Colorado Supreme Court
Office of Attorney Regulation Counsel
Promoting Professionalism. Protecting the Public.
Follow these six steps to protect yourself from the latest scam targeting attorneys.
By APRIL M. McMURREY
Most of us are familiar with the "Nigerian scam"— a Nigerian official promises significant sums of money if only the email recipient can provide a small sum of cash immediately. Even if the content is not a giveaway, usually the grammatical errors alert the reader, and most people avoid the trap.
However, in a new and more sophisticated scam targeting attorneys, the red flags are subtle, if they exist at all, and detecting the fraud is not so simple.
The scheme looks like this: A legitimate closing is scheduled for the sale of property. An email hacker breaks into the email account of someone involved in the closing, such as the seller’s closing agent or attorney. The hacker communicates with the law firm or closing agent handling the transaction. The hacker purports to be the seller of the property or the seller’s real estate agent. The hacker provides instructions to wire the proceeds of the sale directly to their bank account. Because the hacker has assumed the identity of the seller/agent, when the email recipient writes back with questions (attempting to verify the authenticity of the instructions), the hacker again intercepts the email and responds. The funds are wired to the hacker’s account, and once the fraud is discovered, the funds are already gone.
Because the funds are nearly impossible to recover once the wire is complete, preventing this fraud is key. Attorneys in Virginia, North Carolina, and New Hampshire have already reported this conduct. Colorado lawyers are urged to take the following steps:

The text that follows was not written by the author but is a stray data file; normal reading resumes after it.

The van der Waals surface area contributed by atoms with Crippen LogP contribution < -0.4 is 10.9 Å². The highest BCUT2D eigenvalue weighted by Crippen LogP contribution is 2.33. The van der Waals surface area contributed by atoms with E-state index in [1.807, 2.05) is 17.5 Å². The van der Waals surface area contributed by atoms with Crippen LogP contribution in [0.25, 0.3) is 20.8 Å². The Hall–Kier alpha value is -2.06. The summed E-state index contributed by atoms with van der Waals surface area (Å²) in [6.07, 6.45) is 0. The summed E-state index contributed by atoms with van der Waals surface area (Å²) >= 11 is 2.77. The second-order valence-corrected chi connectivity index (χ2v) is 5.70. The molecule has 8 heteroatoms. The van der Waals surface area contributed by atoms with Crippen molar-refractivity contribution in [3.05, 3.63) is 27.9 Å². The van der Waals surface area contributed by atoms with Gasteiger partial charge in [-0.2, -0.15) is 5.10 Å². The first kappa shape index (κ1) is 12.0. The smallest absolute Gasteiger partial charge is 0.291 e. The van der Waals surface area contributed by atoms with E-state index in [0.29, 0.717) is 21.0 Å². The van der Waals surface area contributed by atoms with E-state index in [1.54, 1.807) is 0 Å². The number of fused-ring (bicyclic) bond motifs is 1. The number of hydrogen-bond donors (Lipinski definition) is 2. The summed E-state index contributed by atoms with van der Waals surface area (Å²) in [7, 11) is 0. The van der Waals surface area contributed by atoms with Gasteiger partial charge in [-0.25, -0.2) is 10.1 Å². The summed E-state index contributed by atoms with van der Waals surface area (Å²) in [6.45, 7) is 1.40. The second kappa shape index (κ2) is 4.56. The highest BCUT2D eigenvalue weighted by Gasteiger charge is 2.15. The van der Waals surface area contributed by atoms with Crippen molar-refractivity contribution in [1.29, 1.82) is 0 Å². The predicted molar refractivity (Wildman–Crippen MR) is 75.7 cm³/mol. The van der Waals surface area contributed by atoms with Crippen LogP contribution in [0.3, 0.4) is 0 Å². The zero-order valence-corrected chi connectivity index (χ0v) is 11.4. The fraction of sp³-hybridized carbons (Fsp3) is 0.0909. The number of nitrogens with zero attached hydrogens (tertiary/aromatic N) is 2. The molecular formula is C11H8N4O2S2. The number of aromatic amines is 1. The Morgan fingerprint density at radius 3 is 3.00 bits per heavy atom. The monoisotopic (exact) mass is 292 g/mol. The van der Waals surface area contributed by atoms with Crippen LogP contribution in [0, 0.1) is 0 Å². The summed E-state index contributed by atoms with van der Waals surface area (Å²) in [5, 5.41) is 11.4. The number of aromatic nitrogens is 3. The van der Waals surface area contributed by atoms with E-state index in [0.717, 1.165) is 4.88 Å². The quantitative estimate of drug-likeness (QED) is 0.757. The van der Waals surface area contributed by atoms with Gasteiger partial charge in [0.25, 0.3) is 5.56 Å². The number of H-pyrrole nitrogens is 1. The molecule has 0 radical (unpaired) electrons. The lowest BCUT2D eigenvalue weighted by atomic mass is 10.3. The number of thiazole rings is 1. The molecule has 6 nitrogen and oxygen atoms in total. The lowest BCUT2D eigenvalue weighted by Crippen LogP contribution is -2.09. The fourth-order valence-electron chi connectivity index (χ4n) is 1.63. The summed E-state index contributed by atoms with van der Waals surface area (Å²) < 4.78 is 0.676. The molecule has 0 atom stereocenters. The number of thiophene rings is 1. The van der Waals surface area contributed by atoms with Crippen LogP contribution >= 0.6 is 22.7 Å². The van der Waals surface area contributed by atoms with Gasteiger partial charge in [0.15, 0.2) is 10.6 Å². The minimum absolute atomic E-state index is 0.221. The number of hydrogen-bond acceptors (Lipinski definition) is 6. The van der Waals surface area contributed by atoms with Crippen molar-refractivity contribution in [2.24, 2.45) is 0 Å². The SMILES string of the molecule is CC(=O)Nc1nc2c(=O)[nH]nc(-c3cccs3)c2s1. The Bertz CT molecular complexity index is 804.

1. Do not use email to confirm closing instructions; rather, confirm instructions via letter or fax.
2. If email instructions are provided, call the client or sending party to confirm the instructions. Do not rely on a call from the “seller.” In at least one instance, a law firm had in place two-level confirmation to protect against such fraud, but because the hackers emailed and called with the “new” instructions, the firm adhered to the hacker’s instructions.
3. Do not use telephone numbers that were “recently” provided; rather, contact the seller/sending party via the original telephone number provided.
4. Review computer security frequently, including email security for all employees; and when appropriate, implement new technology and policies to ensure against vulnerabilities. For more information regarding security, see recent OARC Update articles “11 Tips To Safeguard Clients’ Digital Information,” “Padlock Your Email,” and “Password Protection 101.”
5. Review wiring procedures and analyze where the firm may be vulnerable.
6. Verify how your carrier may interpret this conduct. When the legitimate seller demands “repayment,” there may be a claim. Even if the carrier makes payment, the insured will likely still have the deductible expense.
To report concerns regarding fraudulent conduct, contact the Office of Attorney Regulation Counsel at (303) 457-5800 or the Colorado Attorney General’s Office at www.stopfraudcolorado.gov.
April M. McMurrey is an attorney in the intake division in the Office of Attorney Regulation Counsel.